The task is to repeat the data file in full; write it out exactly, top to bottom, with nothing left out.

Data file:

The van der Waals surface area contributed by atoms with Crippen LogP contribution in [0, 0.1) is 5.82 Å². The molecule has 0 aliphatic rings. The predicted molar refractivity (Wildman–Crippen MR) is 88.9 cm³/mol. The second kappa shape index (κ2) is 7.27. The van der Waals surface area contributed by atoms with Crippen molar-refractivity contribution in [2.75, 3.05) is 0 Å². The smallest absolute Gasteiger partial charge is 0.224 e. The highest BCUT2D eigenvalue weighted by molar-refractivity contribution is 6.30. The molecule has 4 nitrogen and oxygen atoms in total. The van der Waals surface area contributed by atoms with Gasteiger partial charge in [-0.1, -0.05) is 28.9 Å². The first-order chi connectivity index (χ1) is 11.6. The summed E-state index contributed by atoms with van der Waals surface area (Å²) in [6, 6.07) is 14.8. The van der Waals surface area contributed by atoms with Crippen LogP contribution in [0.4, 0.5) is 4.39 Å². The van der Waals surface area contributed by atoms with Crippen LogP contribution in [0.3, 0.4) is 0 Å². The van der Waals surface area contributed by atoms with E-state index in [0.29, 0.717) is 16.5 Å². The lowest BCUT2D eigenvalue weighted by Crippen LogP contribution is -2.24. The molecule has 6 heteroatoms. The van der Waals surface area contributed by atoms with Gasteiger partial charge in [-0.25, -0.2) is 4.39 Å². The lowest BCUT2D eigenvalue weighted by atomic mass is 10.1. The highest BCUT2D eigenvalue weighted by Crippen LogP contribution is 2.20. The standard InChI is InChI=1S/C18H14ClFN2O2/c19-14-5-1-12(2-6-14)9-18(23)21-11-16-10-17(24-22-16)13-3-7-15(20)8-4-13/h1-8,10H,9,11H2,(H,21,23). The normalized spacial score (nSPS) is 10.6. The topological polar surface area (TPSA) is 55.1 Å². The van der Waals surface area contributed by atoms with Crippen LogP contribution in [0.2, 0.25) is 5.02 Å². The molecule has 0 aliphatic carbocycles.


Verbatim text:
The van der Waals surface area contributed by atoms with Crippen LogP contribution in [0, 0.1) is 5.82 Å². The molecule has 0 aliphatic rings. The predicted molar refractivity (Wildman–Crippen MR) is 88.9 cm³/mol. The second kappa shape index (κ2) is 7.27. The van der Waals surface area contributed by atoms with Crippen molar-refractivity contribution in [2.75, 3.05) is 0 Å². The smallest absolute Gasteiger partial charge is 0.224 e. The highest BCUT2D eigenvalue weighted by molar-refractivity contribution is 6.30. The molecule has 4 nitrogen and oxygen atoms in total. The van der Waals surface area contributed by atoms with Gasteiger partial charge in [-0.1, -0.05) is 28.9 Å². The first-order chi connectivity index (χ1) is 11.6. The summed E-state index contributed by atoms with van der Waals surface area (Å²) in [6, 6.07) is 14.8. The van der Waals surface area contributed by atoms with Crippen LogP contribution in [0.4, 0.5) is 4.39 Å². The van der Waals surface area contributed by atoms with Crippen LogP contribution in [0.3, 0.4) is 0 Å². The van der Waals surface area contributed by atoms with E-state index in [0.29, 0.717) is 16.5 Å². The lowest BCUT2D eigenvalue weighted by Crippen LogP contribution is -2.24. The molecule has 6 heteroatoms. The van der Waals surface area contributed by atoms with Gasteiger partial charge in [-0.25, -0.2) is 4.39 Å². The lowest BCUT2D eigenvalue weighted by atomic mass is 10.1. The highest BCUT2D eigenvalue weighted by Crippen LogP contribution is 2.20. The standard InChI is InChI=1S/C18H14ClFN2O2/c19-14-5-1-12(2-6-14)9-18(23)21-11-16-10-17(24-22-16)13-3-7-15(20)8-4-13/h1-8,10H,9,11H2,(H,21,23). The normalized spacial score (nSPS) is 10.6. The topological polar surface area (TPSA) is 55.1 Å². The van der Waals surface area contributed by atoms with Crippen LogP contribution in [0.2, 0.25) is 5.02 Å². The molecule has 0 aliphatic carbocycles.